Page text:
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Would you change tables in the middle of a meal?

Would you change tables in the middle of a meal?

Dec 1st, 2007, 06:30 AM
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Would you change tables in the middle of a meal?

I had an unusual experience eating at the Altsteirische Schmankerlstube in Graz (a Fodor's recommendation) - at least it's never happened to me before. Not only was the restaurant hot and full of more foreigners than I'd yet seen in town, not only did they get my order wrong, not only was the food mediocre at best, but as I reached the end of my main course and wine my waitress reappeared and conveyed that they wanted my table (I was alone at a table for two) and the one next to it for a group of four. The two women next to me had spent most of my meal trying to get their bill, and had finally succeeded and left, and a couple had been seated at a four-top across the way, apparently against their wishes. Now the hostess (in a different room across a passage) wanted to me to join the couple.

I had already decided to skip dessert, and asked for my bill instead of moving. It arrived with remarkable promptness, together with the four men in need of a table. As I left I wondered what I would have done if I'd been in the middle of a course, which for all the hostess knew could well have been the case. Then I wondered what other Fodorites would have done?
thursdaysd is offline  
Dec 1st, 2007, 06:46 AM
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I would have done exactly what you did, since I was ready to leave anyway, left. I don't see what other choice you really had if you were ready to leave.

It doesn't sound like such a great restaurant anyway, so you'll find things like that happening anywhere. Sure, it was not acceptable as they should have just told the other party they had to wait for someone to leave, not try to move someone there. I can understand what they were doing, though -- it's just kind of an amateurish thing to do, not something a good restaurant would do.

I think the waitress didn't know you were finished as you might have wanted dessert or coffee, but you yourself said you were finished with your main course, so it does seem she knew that, if you was looking at you.

Christina is offline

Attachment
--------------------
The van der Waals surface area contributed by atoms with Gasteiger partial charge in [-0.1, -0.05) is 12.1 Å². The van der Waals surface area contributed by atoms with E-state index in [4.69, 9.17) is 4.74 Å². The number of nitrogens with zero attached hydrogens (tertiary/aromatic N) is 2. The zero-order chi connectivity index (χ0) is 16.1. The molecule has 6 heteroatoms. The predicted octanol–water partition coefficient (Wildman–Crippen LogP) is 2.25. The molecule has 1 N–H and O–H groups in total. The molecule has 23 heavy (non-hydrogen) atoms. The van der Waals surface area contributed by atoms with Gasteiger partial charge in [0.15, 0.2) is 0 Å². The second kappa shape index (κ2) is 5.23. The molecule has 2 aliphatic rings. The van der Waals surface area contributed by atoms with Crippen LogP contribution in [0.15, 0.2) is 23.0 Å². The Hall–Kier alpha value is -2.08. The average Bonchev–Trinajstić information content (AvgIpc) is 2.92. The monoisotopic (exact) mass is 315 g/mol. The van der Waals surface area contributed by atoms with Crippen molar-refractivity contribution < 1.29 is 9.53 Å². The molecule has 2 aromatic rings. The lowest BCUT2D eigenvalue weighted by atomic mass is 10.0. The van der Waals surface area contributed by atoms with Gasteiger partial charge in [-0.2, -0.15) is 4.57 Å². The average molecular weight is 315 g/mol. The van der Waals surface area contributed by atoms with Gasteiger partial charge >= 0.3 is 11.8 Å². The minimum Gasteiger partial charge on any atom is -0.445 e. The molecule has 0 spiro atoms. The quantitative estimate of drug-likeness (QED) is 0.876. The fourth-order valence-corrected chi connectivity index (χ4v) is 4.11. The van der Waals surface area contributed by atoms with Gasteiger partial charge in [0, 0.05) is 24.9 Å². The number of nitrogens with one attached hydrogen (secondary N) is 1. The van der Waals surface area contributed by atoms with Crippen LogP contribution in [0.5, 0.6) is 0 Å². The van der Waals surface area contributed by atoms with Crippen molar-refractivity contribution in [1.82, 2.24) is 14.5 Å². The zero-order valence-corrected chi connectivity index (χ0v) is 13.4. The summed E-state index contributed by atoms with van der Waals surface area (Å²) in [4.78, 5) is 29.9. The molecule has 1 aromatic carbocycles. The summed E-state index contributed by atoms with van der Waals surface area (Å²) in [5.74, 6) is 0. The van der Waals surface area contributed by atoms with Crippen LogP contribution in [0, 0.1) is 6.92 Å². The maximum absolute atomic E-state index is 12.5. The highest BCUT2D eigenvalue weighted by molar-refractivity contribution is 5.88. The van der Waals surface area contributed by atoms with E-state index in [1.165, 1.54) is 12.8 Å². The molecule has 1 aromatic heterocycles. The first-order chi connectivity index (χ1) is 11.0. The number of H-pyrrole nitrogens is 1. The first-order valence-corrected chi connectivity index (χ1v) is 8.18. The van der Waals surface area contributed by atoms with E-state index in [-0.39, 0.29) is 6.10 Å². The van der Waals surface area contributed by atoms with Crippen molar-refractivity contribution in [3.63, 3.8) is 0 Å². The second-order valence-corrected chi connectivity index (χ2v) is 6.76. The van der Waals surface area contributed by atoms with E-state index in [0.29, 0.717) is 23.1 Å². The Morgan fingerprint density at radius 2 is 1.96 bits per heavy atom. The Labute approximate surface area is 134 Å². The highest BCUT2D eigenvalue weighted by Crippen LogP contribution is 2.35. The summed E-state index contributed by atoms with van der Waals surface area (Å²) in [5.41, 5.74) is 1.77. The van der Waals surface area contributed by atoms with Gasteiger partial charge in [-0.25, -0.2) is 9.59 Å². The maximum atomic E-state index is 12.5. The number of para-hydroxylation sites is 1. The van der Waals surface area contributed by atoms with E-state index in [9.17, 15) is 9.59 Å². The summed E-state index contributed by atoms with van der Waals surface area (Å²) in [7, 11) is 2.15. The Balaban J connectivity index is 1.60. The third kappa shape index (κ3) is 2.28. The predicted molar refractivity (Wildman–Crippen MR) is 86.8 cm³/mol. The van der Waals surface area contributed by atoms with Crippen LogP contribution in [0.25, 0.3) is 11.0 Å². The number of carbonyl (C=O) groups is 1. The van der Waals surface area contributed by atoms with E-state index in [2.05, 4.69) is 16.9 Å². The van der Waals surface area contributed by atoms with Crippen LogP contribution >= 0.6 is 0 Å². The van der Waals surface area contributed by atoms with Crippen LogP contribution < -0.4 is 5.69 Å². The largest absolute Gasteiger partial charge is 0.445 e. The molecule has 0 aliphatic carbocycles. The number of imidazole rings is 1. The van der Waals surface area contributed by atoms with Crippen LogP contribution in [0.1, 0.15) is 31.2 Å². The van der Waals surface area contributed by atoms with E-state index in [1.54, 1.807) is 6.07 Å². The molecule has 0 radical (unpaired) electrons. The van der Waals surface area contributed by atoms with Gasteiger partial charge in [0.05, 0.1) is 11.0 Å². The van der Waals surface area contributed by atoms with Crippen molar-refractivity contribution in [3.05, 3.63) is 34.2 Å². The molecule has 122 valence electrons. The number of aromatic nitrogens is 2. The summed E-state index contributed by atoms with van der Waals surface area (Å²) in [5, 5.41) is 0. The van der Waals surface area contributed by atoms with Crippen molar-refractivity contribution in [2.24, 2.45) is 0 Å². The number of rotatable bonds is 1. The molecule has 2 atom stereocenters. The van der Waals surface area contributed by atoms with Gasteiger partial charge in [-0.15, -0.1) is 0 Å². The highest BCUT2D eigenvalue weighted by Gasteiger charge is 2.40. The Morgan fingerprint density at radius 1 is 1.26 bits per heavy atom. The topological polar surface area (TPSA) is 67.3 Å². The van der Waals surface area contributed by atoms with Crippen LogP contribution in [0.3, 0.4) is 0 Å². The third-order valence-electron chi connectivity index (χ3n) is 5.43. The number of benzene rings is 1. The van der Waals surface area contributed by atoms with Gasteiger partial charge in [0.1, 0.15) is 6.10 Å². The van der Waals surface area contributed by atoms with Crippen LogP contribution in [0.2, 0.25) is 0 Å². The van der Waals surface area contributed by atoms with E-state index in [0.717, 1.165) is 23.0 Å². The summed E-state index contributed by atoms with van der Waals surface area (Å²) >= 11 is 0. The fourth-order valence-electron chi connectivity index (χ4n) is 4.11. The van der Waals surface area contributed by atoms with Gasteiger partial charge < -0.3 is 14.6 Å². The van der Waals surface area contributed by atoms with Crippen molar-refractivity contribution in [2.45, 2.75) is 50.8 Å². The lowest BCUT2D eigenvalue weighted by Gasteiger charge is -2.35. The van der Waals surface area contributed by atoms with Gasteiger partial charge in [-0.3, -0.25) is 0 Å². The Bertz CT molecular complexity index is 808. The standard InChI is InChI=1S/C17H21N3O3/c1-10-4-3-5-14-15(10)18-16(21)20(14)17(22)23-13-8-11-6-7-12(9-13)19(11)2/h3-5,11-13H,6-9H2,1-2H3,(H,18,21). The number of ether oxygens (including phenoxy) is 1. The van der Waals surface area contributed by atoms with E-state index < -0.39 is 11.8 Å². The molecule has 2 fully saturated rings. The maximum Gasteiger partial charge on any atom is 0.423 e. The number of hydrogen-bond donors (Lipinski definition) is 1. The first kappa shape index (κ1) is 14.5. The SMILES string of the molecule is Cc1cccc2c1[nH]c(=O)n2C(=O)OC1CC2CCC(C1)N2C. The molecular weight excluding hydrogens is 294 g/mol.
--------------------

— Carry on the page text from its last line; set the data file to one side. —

Dec 1st, 2007, 06:54 AM
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I was OK with this scenario until you said she wanted you to join the other couple at a four top. I'd have done what you did.

More than once I've found the two of us between two empty tables and I'm observant enough to see that there was a group of four waiting. So I've called the host/hostess over and asked if they'd like us to move over so they can accommodate the foursome. It isn't an issue to me, but I've been met with overwhelmed surprise by the host/hostess for offering to do this. (Incidentally it's usually met with a free dessert or other perk -- but that's not why I do it).
NeoPatrick is offline  
Dec 1st, 2007, 07:26 AM
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We have not traveled that extensively in Germanic countries, but once we stopped at a restaurant & asked for a table for 3. The waitress just said to sit at any table - perhaps at a table already occupied but with 3 chairs vacant. Luckily we found an empty table for 6 & sat there. Almost immediately, another couple joined us at our table. We chatted with them for a bit & found out that sitting with others was a common practice in that region of Germany. This was a regular ole retaurant - not a diner or beer house.

Stu Dudley
StuDudley is offline  
Dec 1st, 2007, 08:07 AM
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I would have joined the couple and maybe got a free glass of wine.
BTW, this is the funniest restaurant report that I've read for a long time.
It shows that strange service is not confined to Europe
Josser is offline  
Dec 1st, 2007, 08:28 AM
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Even in a more rustic place like that Schmankerlstube, it would not be considered "normal" to be moved from one table to another in the middle of your meal.